Generic drugs are medications that have comparable medicinal ingredients as the original brand name drug, but which are generally cheaper in price. Nearly 1 in 3 drugs dispensed are "generic". They undergo testing to ensure that they are similar to their "brand" counterparts in:
- Active Ingredient (e.g. "Pravastatin" is the active ingredient in brand name Pravachol)
- Dosage (e.g. 10 mg of the active ingredient)
- Safety (e.g. same or similar side effects, drug interactions)
- Performance (e.g. 10 mg of a "generic" can be substituted for 10 mg of the "brand" and have the same therapeutic result)
- Intended use (e.g. both "generic" and "brand" would be prescribed for the same conditions)
What this means is that "generic" medications can be used as a substitute of their brand equivalents with the comparable therapeutic results. There are a few exceptions (examples are outlined at the end of this page) and as always you should consult your physician before switching from a brand name medications to a generic or vice versa.
What differences are there between generic and brand?
While generics and brand equivalent drugs contain the same active ingredients, they may be different in the following ways:
- Appearance (e.g. the scoring or markings)
The color, shape and size of the medication come from the fillers that are added to the active ingredients to make the drug. These fillers that are added to the drug have no medical use and do not to change the effectiveness of the final product. A generic drug must contain comparable active ingredients and must have a comparable strength and dosage as the original brand name equivalent. Generic drugs can be more cost effective than purchasing the brand name.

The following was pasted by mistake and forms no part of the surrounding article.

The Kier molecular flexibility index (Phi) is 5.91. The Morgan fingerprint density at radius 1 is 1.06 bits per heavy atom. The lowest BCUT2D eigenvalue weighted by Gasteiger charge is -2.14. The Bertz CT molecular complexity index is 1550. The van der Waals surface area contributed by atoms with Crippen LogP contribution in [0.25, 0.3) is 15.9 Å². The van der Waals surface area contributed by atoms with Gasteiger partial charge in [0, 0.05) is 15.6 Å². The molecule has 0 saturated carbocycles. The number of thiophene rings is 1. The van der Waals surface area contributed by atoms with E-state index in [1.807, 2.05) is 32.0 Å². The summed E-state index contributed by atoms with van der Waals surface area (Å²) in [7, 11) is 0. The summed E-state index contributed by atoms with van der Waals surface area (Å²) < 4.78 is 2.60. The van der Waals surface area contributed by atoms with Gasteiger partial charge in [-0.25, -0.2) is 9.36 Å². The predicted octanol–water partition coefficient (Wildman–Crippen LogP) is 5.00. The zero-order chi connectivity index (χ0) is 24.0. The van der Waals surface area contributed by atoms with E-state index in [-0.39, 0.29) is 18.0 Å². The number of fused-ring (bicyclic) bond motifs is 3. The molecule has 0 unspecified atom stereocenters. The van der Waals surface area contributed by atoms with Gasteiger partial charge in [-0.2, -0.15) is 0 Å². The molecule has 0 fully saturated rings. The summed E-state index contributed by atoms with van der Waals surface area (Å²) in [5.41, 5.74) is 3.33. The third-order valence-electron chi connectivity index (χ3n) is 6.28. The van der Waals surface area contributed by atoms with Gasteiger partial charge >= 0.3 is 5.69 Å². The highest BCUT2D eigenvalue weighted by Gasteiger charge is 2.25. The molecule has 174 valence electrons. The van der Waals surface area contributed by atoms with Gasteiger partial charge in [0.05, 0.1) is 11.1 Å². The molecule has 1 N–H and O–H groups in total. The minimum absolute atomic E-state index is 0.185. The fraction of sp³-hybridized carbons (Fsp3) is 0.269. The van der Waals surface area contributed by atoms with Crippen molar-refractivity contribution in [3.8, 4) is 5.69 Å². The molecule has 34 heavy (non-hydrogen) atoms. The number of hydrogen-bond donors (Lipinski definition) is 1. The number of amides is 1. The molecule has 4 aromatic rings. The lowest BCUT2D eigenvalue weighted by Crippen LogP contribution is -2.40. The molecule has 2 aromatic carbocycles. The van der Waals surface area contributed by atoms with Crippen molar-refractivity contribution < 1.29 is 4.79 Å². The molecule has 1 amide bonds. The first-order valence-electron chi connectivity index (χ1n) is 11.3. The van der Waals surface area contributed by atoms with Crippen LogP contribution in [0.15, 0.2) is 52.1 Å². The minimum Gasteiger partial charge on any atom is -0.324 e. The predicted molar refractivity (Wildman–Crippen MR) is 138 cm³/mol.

Why do generics cost less than the brand name equivalents?
When a new drug is "invented", the company that discovered it has a patent on it that gives them the exclusive production rights for this medication. Once the patent expires in a country, other companies can bring the product to market under their own name. This patent prevents other companies from copying the drug during that time so they can earn back their Research and Development costs through being the exclusive supplier of the product. After the patent expires however, other companies can develop a "generic" version of the product. These versions generally are offered at much lower prices because the companies do not have the same development costs as the original company who developed the medication.
The main thing to realize here though is that the two products are therapeutically equivalent. They may look different, and be called something different.
How are Generic drugs tested to ensure quality and efficacy?
Generally speaking, the two most generally accepted methods to prove the safety of a generic version of a drug are to either repeat most of the chemistry, animal and human studies originally done, or to show that the drug performs comparably with the original brand name drug. This second option is called a "comparative bioavailability" study. During this type of study, volunteers are given the original drug, and then separately later the generic drug. The rates at which the drug is delivered to the patient (into their blood stream or otherwise absorbed) are measured to ensure they are the same. Because the same active ingredient is used the major concern is just that it delivers the common chemical(s) at the same rate so that they have the same effect. Please note that the methods that the manufacturers use may vary from country to country.